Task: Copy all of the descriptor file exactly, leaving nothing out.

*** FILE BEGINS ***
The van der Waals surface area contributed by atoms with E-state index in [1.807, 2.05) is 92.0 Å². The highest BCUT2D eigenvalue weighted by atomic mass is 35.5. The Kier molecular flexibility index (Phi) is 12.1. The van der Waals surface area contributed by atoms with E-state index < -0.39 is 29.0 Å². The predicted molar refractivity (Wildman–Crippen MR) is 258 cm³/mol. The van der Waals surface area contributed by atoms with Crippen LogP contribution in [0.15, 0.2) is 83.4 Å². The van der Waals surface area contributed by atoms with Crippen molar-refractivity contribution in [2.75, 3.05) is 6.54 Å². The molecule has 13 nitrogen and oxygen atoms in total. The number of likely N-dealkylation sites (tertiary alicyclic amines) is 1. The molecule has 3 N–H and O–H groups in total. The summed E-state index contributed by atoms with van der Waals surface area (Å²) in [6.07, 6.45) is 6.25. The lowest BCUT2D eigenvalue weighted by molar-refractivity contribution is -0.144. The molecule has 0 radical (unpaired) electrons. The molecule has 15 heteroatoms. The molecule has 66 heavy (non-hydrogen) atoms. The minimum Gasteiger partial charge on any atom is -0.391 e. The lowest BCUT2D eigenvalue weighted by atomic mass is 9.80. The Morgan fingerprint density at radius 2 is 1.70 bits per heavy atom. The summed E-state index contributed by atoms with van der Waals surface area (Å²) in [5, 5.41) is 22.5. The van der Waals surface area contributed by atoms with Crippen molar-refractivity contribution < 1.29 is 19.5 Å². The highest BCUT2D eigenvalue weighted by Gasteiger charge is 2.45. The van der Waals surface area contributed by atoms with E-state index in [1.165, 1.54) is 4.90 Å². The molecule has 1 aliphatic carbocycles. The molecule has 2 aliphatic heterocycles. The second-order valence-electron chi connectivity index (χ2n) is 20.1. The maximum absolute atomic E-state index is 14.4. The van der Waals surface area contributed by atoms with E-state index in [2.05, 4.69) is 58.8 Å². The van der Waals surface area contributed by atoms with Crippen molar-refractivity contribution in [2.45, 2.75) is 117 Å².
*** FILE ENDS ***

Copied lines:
The van der Waals surface area contributed by atoms with E-state index in [1.807, 2.05) is 92.0 Å². The highest BCUT2D eigenvalue weighted by atomic mass is 35.5. The Kier molecular flexibility index (Phi) is 12.1. The van der Waals surface area contributed by atoms with E-state index < -0.39 is 29.0 Å². The predicted molar refractivity (Wildman–Crippen MR) is 258 cm³/mol. The van der Waals surface area contributed by atoms with Crippen LogP contribution in [0.15, 0.2) is 83.4 Å². The van der Waals surface area contributed by atoms with Crippen molar-refractivity contribution in [2.75, 3.05) is 6.54 Å². The molecule has 13 nitrogen and oxygen atoms in total. The number of likely N-dealkylation sites (tertiary alicyclic amines) is 1. The molecule has 3 N–H and O–H groups in total. The summed E-state index contributed by atoms with van der Waals surface area (Å²) in [6.07, 6.45) is 6.25. The lowest BCUT2D eigenvalue weighted by molar-refractivity contribution is -0.144. The molecule has 0 radical (unpaired) electrons. The molecule has 15 heteroatoms. The molecule has 66 heavy (non-hydrogen) atoms. The minimum Gasteiger partial charge on any atom is -0.391 e. The lowest BCUT2D eigenvalue weighted by atomic mass is 9.80. The Morgan fingerprint density at radius 2 is 1.70 bits per heavy atom. The summed E-state index contributed by atoms with van der Waals surface area (Å²) in [5, 5.41) is 22.5. The van der Waals surface area contributed by atoms with Crippen molar-refractivity contribution < 1.29 is 19.5 Å². The highest BCUT2D eigenvalue weighted by Gasteiger charge is 2.45. The van der Waals surface area contributed by atoms with E-state index in [1.165, 1.54) is 4.90 Å². The molecule has 1 aliphatic carbocycles. The molecule has 2 aliphatic heterocycles. The second-order valence-electron chi connectivity index (χ2n) is 20.1. The maximum absolute atomic E-state index is 14.4. The van der Waals surface area contributed by atoms with E-state index in [2.05, 4.69) is 58.8 Å². The van der Waals surface area contributed by atoms with Crippen molar-refractivity contribution in [2.45, 2.75) is 117 Å².